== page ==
"If any father or mother shall wilfully and voluntarily abandon his or her child, either legitimate or illegitimate, leaving it in a dependent condition, he or she, as the case may be, shall be guilty of a misdemeanor: Provided, however, if any father or mother shall wilfully and voluntarily abandon his or her child, either legitimate or illegitimate, leaving it in a dependent condition, and shall leave this State, or if any father or mother shall wilfully and voluntarily abandon his or her child, either legitimate or illegitimate, leaving it in a dependent condition, after leaving this State, he or she, as the case may be, shall be guilty of a felony. . . ."

3. Appellee previously had separated from his wife and had been ordered to pay to her $150 a month for the support of their minor daughter. It was stipulated that without making any such payments, appellee, "who by then had lost his property in Georgia, left the State and moved back to his native State, Alabama." App. 16. Appellee went to Alabama to pursue certain vocational training opportunities not available to him in Georgia. He did not make child support payments while in Alabama. Appellee remained in Alabama until February 1976 when, while visiting his daughter in Georgia, he was arrested for his continuous failure to pay child support. Id., at 16-17. Shortly thereafter, appellee was formally charged by a Georgia grand jury with a felony violation of § 74-9902. App. 3-4.
4. Initially, appellee received a 3-year suspended sentence conditioned upon his paying $200 per month as support for his child during her minority. Id., at 8. He again left the State without making any such payments, first residing in Alabama and thereafter in Florida. In 1977, his estranged wife was murdered, and appellee gained custody of his daughter in Florida for a brief period of time. Ultimately, appellee moved back to Georgia, and was rearrested for his failure to pay child support. Id., at 17-19. After a hearing, an order was entered enforcing his suspended sentence of imprisonment for a period of three years. Id., at 10.
5. Appellee took no direct appeal from his initial felony conviction. However, in November 1978, after his suspended sentence had been revoked, he sought a writ of habeas corpus in the De Kalb Superior Court. Appellee claimed that the statute under which he had been convicted and sentenced violated both the Equal Protection Clause of the Fourteenth Amendment and the Privileges and Immunities Clause of Art. IV, § 2, of the United States Constitution because it authorized enhanced punishment based solely upon the exercise of the constitutional right to travel interstate and to reside outside the State of Georgia. After an evidentiary hearing, the state habeas court denied relief and ordered appellee remanded to custody. App. 11-15. The Supreme Court of Georgia denied appellee's application for a certificate of probable cause to appeal. Id., at 20.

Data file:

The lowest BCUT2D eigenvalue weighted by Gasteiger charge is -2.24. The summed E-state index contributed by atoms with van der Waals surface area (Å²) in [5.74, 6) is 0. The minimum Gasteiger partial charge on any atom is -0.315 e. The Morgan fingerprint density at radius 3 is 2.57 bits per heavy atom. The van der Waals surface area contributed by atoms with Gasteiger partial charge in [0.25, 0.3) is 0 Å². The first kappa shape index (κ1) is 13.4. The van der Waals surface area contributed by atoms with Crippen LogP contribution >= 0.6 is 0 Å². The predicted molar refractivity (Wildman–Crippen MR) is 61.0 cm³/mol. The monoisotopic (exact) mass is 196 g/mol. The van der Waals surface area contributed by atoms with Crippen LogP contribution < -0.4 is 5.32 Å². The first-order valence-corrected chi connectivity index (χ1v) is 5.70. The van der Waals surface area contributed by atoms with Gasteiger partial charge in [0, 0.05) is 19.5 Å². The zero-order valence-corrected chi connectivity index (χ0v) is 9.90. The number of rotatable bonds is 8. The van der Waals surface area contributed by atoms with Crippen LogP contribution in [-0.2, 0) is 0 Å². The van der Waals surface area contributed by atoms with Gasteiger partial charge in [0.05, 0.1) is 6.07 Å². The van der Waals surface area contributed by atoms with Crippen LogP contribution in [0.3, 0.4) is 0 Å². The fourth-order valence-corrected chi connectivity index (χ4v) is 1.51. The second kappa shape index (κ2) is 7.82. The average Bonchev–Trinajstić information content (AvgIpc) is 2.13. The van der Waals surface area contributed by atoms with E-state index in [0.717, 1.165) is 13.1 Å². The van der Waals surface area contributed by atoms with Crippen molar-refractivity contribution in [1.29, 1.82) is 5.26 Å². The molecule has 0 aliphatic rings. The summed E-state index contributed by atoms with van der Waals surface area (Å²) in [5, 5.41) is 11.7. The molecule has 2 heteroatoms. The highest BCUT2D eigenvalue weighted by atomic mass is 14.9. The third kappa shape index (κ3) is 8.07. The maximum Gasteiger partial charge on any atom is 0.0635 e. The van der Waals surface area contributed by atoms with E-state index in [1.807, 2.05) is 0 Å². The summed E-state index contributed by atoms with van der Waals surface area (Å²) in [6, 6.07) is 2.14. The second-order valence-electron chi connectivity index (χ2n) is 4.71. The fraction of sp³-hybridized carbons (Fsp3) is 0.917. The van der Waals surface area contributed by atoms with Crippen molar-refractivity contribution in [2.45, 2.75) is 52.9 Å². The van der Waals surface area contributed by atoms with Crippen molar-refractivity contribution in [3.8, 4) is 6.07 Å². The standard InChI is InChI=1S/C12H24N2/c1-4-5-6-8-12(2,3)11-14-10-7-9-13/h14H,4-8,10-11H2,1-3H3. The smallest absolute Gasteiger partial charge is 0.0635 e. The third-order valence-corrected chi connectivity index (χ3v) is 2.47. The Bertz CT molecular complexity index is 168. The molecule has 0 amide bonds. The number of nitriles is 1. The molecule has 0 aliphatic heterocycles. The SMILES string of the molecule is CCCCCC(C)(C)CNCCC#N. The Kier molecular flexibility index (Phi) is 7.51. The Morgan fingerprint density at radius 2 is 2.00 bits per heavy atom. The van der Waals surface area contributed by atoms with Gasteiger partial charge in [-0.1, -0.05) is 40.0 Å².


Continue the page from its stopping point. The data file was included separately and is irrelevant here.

6. During the pendency of his appeal from the District Court's order, appellee was released from custody. As the Court of Appeals noted, 621 F. 2d, at 212, n. 2, appellee's release did not moot his claim. See Carafas v. LaVallee, 391 U.S. 234, 237-240.
7. The Court of Appeals analyzed the statutory classification, as follows: "The statute thus creates two classes of crimes, the first a misdemeanor for child abandonment within the State, the second a felony for leaving the State after abandonment or abandonment after leaving the State. Those outside Georgia, merely by their presence outside the State, are exposed to risk of a felony conviction while Georgia residents are exposed only to risk of a misdemeanor conviction for the same actions. We find the fundamental right to travel is infringed by this classification system." 621 F. 2d, at 212 (footnote omitted).
8. The Court of Appeals concluded that the statutory discrimination was not justified by a compelling state interest:

"We therefore find no sufficiently compelling state interest here which permits distinguishing between nonsupporting parents within or without the State of Georgia. There is no question that the statute violates equal protection. Further, even where a governmental purpose is legitimate, as here, the `purpose cannot be pursued by means that broadly stifle fundamental personal liberties when the end can be more narrowly achieved.'" Id., at 213 (footnote omitted).

9. According to the Court of Appeals, the URESA adequately served the state interest § 74-9902 was designed to further:

"Georgia argues that the compelling state interests here are (1) the greater ease in extraditing persons accused of felonies than those accused of misdemeanors and (2) the protection of the State's fiscal integrity by the resulting enforcement of required parental child support. These arguments are unpersuasive since Georgia has in place, through its adoption of the Uniform Reciprocal Enforcement of Support Act (URESA), Ga. Code Ann. § 99-9A, et seq., an alternative means of enforcing child support obligations. Fiscal integrity of the State, support of minor children, and extradition of the nonpaying parent are all protected by this Act." 621 F. 2d, at 212-213 (footnotes omitted).

10. As the Court of Appeals read § 74-9902, a felony conviction could be secured without any showing by the State that the abandoning parent had acted with criminal intent:

"The failure of the statute to require criminal intent as an element necessary for conviction is further indication of its overbreadth. Under the provision a person leaving the State fully intending to support his or her children, but unable to do so, commits a felony. A series of noncriminal acts can thus become a crime under the statute, subjecting the nonresident to extradition and felony conviction." 621 F. 2d, at 213 (footnote omitted).